Amba Corbin
April 11th, 2013
History 201.001
Professor Green
Plymouth Church - Underground Railroad Site
Established in 1847 by twenty-one New Englanders, Plymouth Church also
known as the "Grand Central Depot" of the Underground Railroad was home to
a lot of runaway slave activities. Located at 75 Hicks Street, in Brooklyn,
New York, the first pastor of Plymouth Church, Henry Ward Beecher, held
events that mainly focused on fighting against slavery. The slaves were
seeking passage up North, to places like Canada. Many of the members of the
congregation in Plymouth's Church were also active participants in the
railroad. Those who were active would assist and push the slaves towards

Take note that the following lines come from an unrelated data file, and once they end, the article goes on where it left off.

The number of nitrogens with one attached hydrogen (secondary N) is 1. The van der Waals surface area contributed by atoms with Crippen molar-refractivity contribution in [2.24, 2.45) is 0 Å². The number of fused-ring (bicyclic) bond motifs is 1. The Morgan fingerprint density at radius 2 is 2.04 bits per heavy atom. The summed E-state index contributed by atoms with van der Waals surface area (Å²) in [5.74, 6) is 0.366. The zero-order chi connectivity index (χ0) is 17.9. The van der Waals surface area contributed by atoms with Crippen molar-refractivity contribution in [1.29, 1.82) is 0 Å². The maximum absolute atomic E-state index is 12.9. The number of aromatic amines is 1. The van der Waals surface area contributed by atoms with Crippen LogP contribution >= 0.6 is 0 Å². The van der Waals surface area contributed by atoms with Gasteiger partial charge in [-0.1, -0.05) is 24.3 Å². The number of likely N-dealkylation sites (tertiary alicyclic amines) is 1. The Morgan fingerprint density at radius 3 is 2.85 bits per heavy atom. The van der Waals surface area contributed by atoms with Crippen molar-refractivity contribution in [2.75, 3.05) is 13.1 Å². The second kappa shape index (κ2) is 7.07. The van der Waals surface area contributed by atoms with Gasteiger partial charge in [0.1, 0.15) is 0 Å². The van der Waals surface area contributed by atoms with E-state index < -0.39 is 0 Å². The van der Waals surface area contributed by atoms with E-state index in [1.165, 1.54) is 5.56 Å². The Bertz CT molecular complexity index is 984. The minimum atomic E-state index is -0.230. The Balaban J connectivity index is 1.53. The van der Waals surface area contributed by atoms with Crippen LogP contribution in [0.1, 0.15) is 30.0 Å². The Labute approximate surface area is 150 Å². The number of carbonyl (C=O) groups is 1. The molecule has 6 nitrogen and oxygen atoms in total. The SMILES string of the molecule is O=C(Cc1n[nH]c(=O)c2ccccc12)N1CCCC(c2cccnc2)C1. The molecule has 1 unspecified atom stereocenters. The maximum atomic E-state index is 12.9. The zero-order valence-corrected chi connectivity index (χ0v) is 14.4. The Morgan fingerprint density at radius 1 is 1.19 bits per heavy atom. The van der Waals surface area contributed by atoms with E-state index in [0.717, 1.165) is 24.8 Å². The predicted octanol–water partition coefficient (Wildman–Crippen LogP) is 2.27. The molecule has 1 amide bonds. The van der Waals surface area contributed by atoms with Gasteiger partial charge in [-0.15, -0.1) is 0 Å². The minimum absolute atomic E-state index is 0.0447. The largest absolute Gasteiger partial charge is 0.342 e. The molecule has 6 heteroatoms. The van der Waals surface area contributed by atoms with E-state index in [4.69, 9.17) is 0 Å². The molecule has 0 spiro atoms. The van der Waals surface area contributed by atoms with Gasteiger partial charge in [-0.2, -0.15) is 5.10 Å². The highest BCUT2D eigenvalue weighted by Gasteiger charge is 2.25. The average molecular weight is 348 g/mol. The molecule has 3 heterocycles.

their freedom. However, some were successful of their escape, and some
failed to escape. In 1848, seventy-seven fugitive slaves were sold in
Washington when an escape through this same Underground Railroad was
unsuccessful. Several people became recognized behind this era. The
greatest activist in this Underground Railroad was Lewis Tappan, who joined
in 1856. Alongside helping runaway slaves, Tappan allowed a fifteen-year-
old girl who escaped by masking herself as a male conductor on a New York
bound ferry. By 1860 Plymouth Church became one of the most famous churches
in America primarily because of its traffic. However, the number of slaves
transported through this Underground Railroad remains unknown, the number
of those escapees also remains unknown, and the number of free citizens,
which aided them, are still unknown.